In the case of the Israeli-Palestinian conflict, the U.S. policy of more or less complete disengagement has been almost universally seen, again, as a disaster. Any incrementalist approach – the “Roadmap” being the latest example – lends itself to sabotage every sequential step of the way by extremists on either side; a comprehensive approach, of the kind long urged by ICG and now the architects of the informal Geneva Accord, in which all critical issues from borders to refugee return would be simultaneously on the table, has been impossible to kick-start internally with the leadership so far forthcoming from either the government of Israel or the Palestinian Authority; any chance of there being some fruit from the unilateralist approach supposedly being developed by Prime Minister Sharon seems to have died with the assassination of Sheikh Yassin; and any chance of the Arab League countries generating a major new initiative capable of changing the dynamics on the ground has died, if it ever lived, with this week’s abandonment, in even more than usual disarray, of the intended Tunis summit.
The only hope of serious forward movement lies, as it has always done, with serious commitment by the U.S. – pursuing a comprehensive blueprint approach and seriously pressuring the two sides to engage. So long as that doesn’t happen, and there is no strong ground for believing it will even with a change of administration in Washington, the fires of international terrorism will continue to be fuelled.
In the case of reforming the Arab-Islamic world’s authoritarian regimes the critical need is not only to open up the economies and societies to the kind of modernisation which will create jobs and dramatically shrink the numbers of those who see neither hope nor joy in their personal lives, but to open up avenues for political participation right across the political spectrum and diminish the incentives for extreme behaviour: change of this kind will never satisfy fundamentalist Wahabis but it will make them, over time, ever more unpopular minorities.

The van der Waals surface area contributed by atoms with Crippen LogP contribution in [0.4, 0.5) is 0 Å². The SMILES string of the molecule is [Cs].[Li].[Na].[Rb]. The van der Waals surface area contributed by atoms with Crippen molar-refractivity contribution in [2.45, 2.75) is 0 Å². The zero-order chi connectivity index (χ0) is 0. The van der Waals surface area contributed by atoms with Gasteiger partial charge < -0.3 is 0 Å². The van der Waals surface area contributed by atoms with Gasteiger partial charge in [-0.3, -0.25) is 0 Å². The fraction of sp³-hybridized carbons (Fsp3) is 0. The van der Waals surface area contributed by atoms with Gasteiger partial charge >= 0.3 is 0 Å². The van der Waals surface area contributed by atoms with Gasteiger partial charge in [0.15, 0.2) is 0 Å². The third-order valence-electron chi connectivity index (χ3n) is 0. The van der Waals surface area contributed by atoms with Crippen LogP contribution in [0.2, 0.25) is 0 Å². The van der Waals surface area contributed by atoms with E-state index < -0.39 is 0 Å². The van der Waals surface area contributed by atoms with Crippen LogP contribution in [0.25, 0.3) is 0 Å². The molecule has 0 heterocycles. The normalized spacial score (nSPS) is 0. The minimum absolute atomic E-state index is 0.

The willingness of the U.S. in recent times to at least talk the democratisation and reform talk with some of the region’s worst offenders is welcome and long overdue – although it is deeply regrettable (and bound ultimately to be counterproductive) that exceptions continue to be made, in the name of maintaining effective partnerships in the fight against terrorism, with regimes as unpalatably authoritarian as those in Pakistan and Uzbekistan.
But even though most of the recent “Greater Middle East” message is a welcome one, and completely consistent with what the EU has been trying to advance for some time in its own rather ineffectual way, the identity of the messenger has unfortunately proved a huge drawback. The growing numbers of internal reform voices are finding overt U.S. support – so long as the dynamics of the Iraq and Israeli-Palestinian situations remain as bad as they are – more counterproductive than productive. So the primary political-process need remains to manage the transition process in Iraq as effectively and gracefully as possible, and to do something seriously useful to bring about a two-state solution to the Israeli-Palestinian conflict.
There are and can be no simple solutions to dealing with the harrowing new phenomenon of international terrorism. Maybe it’s still not a huge problem in terms of casualties, as compared with civil wars and other threats to human security in the form of hunger, disease and criminal violence. Nicholas Kristof made the point recently that 43,000 Americans had died on US soil last year from automobile accidents and none from terrorism. But the issue is huge in terms of the fear and anxiety it engenders, the economic loss it causes and the number of casualties that we can certainly imagine terrorists armed with WMD one day producing.
Groucho Marx once famously said “Politics is the art of looking for trouble, finding it everywhere, diagnosing it incorrectly and applying the wrong remedies”. It would be a little unfair to try to apply all of that description to the progress of the U.S. led “war on terrorism” over the last thirty months. But it wouldn’t be completely unfair to apply a good deal of it.
 Joseph Nye, Addressing the New International Terrorism (Trilateral Commission, 2003), p.6.
 “Madrid bombers had slim budget, officials say”, International Herald Tribune, 22 March 2004.
 Graham Allison, “How to Stop Nuclear Terror”, Foreign Affairs vol. 83, no. 1, Jan/Feb 2004, pp. 64-74.
 Letters, Financial Times, 19 March 2004.
 Michael Clarke, “A War of Nerves”, The Guardian, 16 March 2004.
 Graham Allison, “How to Stop Nuclear Terror”, op cit.
 Nicholas Kristof, “117 Deaths Each Day”, The New York Times, 13 March 2004.